The data collected included leaf chlorosis, leaf rolling, plant stunting, D. noxia population count, the number of tillers per plant, and the percentage of infested tillers per plant. Chlorosis was recorded visually using a 0–9 scale (Webster et al. 1987), where 0 = immune, 1 = plants appear healthy, 2 = isolated chlorotic spots are prominent, etc., and 9 = plants are dead or damaged beyond recovery. Leaf rolling was recorded on a scale of 1–3 (Webster et al. 1987) where 1 = unfolded, 2 = one or more leaves are conduplicately folded, and 3 = one or more leaves are convolutely folded. Plant stunting was recorded on a scale of 1–5 (Burd et al. 1993) where 1 = non-stunted and 5 = highly stunted.
The data were analyzed using the GenStat 12th edition statistical software (GenStat 2009). The percentage of infested tillers were square root-transformed, and the analysis of variance procedure was employed. Least significant difference tests were also used to separate the means whenever found significant.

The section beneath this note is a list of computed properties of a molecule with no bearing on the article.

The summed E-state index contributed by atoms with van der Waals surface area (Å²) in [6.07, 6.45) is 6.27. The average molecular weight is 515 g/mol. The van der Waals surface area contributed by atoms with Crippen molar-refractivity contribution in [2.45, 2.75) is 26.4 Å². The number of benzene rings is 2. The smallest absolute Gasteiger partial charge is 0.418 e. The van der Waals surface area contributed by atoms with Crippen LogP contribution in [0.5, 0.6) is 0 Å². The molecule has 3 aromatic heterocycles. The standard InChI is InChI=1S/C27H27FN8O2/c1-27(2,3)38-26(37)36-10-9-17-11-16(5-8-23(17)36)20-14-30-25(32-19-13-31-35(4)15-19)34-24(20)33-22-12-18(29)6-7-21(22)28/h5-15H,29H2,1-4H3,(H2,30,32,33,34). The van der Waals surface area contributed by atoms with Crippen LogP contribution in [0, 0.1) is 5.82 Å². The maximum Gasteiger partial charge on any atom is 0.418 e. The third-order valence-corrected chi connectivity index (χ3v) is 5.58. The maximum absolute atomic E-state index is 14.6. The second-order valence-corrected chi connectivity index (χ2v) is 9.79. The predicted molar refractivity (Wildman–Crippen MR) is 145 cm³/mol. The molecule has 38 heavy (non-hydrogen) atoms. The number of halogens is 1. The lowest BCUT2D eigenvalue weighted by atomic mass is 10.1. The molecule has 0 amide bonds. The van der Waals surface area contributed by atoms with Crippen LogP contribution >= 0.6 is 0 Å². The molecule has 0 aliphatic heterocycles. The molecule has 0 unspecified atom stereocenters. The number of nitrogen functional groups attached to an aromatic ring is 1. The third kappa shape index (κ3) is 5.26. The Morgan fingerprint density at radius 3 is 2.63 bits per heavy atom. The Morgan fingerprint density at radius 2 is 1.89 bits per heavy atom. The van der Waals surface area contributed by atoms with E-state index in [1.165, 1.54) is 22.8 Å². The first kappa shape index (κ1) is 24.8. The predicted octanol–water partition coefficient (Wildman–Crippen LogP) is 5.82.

Results and Discussion
The results from the analysis of variance for leaf chlorosis, leaf rolling, plant stunting, D. noxia population count, the number of tillers, and the percentage of infested tillers per plant of the tested genotypes are presented in Table 1. Significant differences were evident between the barley varieties for all of the variables.
There were significant differences (P < 0.001) in chlorosis between the resistant and the susceptible barley varieties. The local susceptible barley variety had large chlorotic streaks and a higher chlorotic score than the resistant varieties. The lowest chlorosis score was observed for Burton, and the next lowest was for RWA- 1758 (Table 1). Burton was highly resistant, while RWA-1758 had intermediate resistance to the northern Ethiopian D. noxia populations, likely indicating similarities in biotypes. According to Bregitzer et al. (2005, 2008), Burton and RWA-1758 are resistant to damage caused by two and five D. noxia biotypes, respectively, recorded in the USA. The major component of resistance was tolerance.